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Suggestions for moving to Canada and keeping Dish?

Discussion in 'General DISH™ Discussion' started by Rop, Jun 1, 2005.

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  1. Jun 1, 2005 #1 of 31
    Rop

    Rop Cool Member

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    Does anyone have suggestions on how to move my Dish install to Canada and keep watching it? I'll keep a US credit card and set up a PO box as its mailing address. Dish already has auto-pay set up for that card. Do they need a physical address or is a PO box sufficient when informing them of the change-of-address? Does Canadian customs have any trouble with a couple of satellite dishes and a receiver? Can I just declare it ? (I know that actually subscribing violates some obscure Canadian law, which doesn't stop thousands there from doing just that, but how about importing equipment?) Any other suggestions?

    Thanks!!

    -Rob-
     
  2. Jun 1, 2005 #2 of 31
    RJS1111111

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    DISH will probably require a physical service address. You'll need to use either the address of a family member or friend in the US who will not be subscribing to DISH, or else one provided by a "reputable" address broker.

    I don't even want to know how you're going get your equipment through customs. :sure:

    Once you get there, if you ever plug in a phone line to a receiver, you risk cancellation of your subscription. This will make ordering PPV difficult to impossible, except possibly over the web.

    You might want to get new dishes for your new home, too, emblazoned with "Bell ExpressVu" and/or "StarChoice" logos. A multi-feed setup might be nice, if you also want to watch Canadian satellite services.

    Remember, too, that "It's just TV, for crying out loud!" probably won't fly as a defense (defence), if you're ever charged with violating that obscure law. :eek2:
     
  3. Jun 1, 2005 #3 of 31
    Rop

    Rop Cool Member

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    Thanks RJS!
    Rumour has it that importing dishes and a receiver is actually legal and one can declare them to customs. I'm trying to get confirmation on that though, before trying it.

    As it happens my current 61.5 dish is an ExpressVu dish. It just happened to be cheaper (on EBay), and they are 2" larger than the regular Dish dishes, always good when one goes further north. The other dish is a Superdish 121 though.

    PPV is not an issue, never use it. The receiver I have has never been hooked up to a phone line.

    I'm just looking for information on making this as painless as possible. I'm sure others on this list are in the same boat.

    -Rob-
     
  4. Jun 1, 2005 #4 of 31
    Spruceman

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    Isn't it legal in Canada to receive US signals that are NOT ENCRYPTED? If so, then you could respond to any inquiries by customs or neighbors that you have a DiSH receiver for getting Sky Angel, NASA, and the few of the shopping channels that are in the clear.

    But don't discount ExpressVu or StarChoice. They carry a fair number of services from the USA including CNN, HN, FNC, A&E, and multiple feeds of all the Canadian and US broadcast networks. Whereas, we in the US are restricted to broadcast nets only from our DMA (unless in a white area) and absolutely no Canadian broadcast or satellite networks. Canadians are allowed to get two feeds NBC, CBS, ABC, FOX, & PBS in both SD and Hi-Def via ExpressVu. Canadians might cry censorship; but their "censorship" is paltry compared to ours.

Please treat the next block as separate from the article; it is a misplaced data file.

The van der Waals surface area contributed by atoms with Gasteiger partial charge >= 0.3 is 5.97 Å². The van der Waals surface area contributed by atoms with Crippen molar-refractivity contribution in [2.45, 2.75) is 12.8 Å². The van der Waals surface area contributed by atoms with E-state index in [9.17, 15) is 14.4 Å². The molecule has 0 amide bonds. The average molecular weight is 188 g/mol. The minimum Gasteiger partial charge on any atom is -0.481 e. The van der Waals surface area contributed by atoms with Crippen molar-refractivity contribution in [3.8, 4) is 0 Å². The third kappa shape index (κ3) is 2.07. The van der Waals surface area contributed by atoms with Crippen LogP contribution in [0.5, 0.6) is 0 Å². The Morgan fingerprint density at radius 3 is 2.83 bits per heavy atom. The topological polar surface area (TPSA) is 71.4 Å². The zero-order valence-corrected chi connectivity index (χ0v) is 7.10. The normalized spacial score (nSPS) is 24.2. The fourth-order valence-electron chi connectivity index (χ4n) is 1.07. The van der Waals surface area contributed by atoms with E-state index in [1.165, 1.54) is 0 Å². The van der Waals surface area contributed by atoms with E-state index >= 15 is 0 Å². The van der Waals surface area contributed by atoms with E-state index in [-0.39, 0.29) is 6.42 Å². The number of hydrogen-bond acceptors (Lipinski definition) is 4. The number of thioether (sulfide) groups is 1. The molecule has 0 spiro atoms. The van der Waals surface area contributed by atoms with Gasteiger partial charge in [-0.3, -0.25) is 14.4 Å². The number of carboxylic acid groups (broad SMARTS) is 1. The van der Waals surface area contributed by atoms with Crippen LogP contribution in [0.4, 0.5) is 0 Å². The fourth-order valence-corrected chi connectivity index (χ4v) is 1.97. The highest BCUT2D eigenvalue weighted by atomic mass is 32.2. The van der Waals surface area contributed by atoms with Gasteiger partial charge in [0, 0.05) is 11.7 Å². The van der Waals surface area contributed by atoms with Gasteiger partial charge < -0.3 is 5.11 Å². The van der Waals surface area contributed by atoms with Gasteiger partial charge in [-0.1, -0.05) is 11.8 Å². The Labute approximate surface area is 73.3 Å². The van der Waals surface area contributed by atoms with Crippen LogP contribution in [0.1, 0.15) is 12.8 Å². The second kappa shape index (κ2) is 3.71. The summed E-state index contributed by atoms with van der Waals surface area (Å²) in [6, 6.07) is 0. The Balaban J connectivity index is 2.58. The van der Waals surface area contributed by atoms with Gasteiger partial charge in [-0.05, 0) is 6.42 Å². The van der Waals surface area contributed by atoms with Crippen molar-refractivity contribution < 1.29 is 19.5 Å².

5. Jun 1, 2005 #5 of 31
    Bob Haller

    Bob Haller Banned User

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    Use a friends address as the physical, you can use a po box for the bill CC autopay will minimize this.

    you LIL probably wouldnt be viewable in canada, so its better to pick a full conus city like ny or la for locals.

    wonder if a superdish will work in canada? anyone try?
     
  6. Jun 1, 2005 #6 of 31
    boba

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    105 definitely won't work currently the signal isn't strong enough for the border states never mind crossing the border. 121 might but it will be weaker than in the states.
     
  7. Jun 1, 2005 #7 of 31
    Rop

    Rop Cool Member

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    I know lots of Canadians watch Dish, so it seems the signal is no problem there (remember that 90% of their population is within an hour of the US border, and so will I). While I'm picking up the 121 satellite right now I'm not subscribed to any of its content, so that one won't matter. I need the 61.5 sat for HD (my main reason for wanting to stick with Dish), the 110 and 119 sats for general content. My 61.5 dish is already 20", ie. larger than a regular Dish Network dish (a dish 500 is 18" if I remember right). Superdish is also larger than the usual (ie. the effective size). Anyway, half of this is hobby, I like tinkering with the stuff.

    -Rob-
     
  8. Jun 1, 2005 #8 of 31
    Darkman

    Darkman Hall Of Fame DBSTalk Gold Club

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    both will work no problem from there.... 121 even with a smaller Dish... (I heard even 24 incher can pull this one.. cuz signal is strong enough.. 30 incher - for sure...)

    but 105.. with 40 inches (or a meter) .. or something like that - will work no problem as well...

    Not sure about Northern provinces though.... but say, in Manitoba, etc .. - No Problem...
    People get there with the 1 meter ..something like from 50 to 70 (depending on the weather and on the TP #) ... so more or less same as in US in lots of states....
     
  9. Jun 1, 2005 #9 of 31
    alebowgm

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    Ya, the problem with pulling the stuff in will only be signal strength, as they have all the loong angles (was looking at a look angle calculator). Obviously, you will need some largers dishes for some of the FSS stuff, but all the BSS stuff (61.5/110/119/148) should be ok.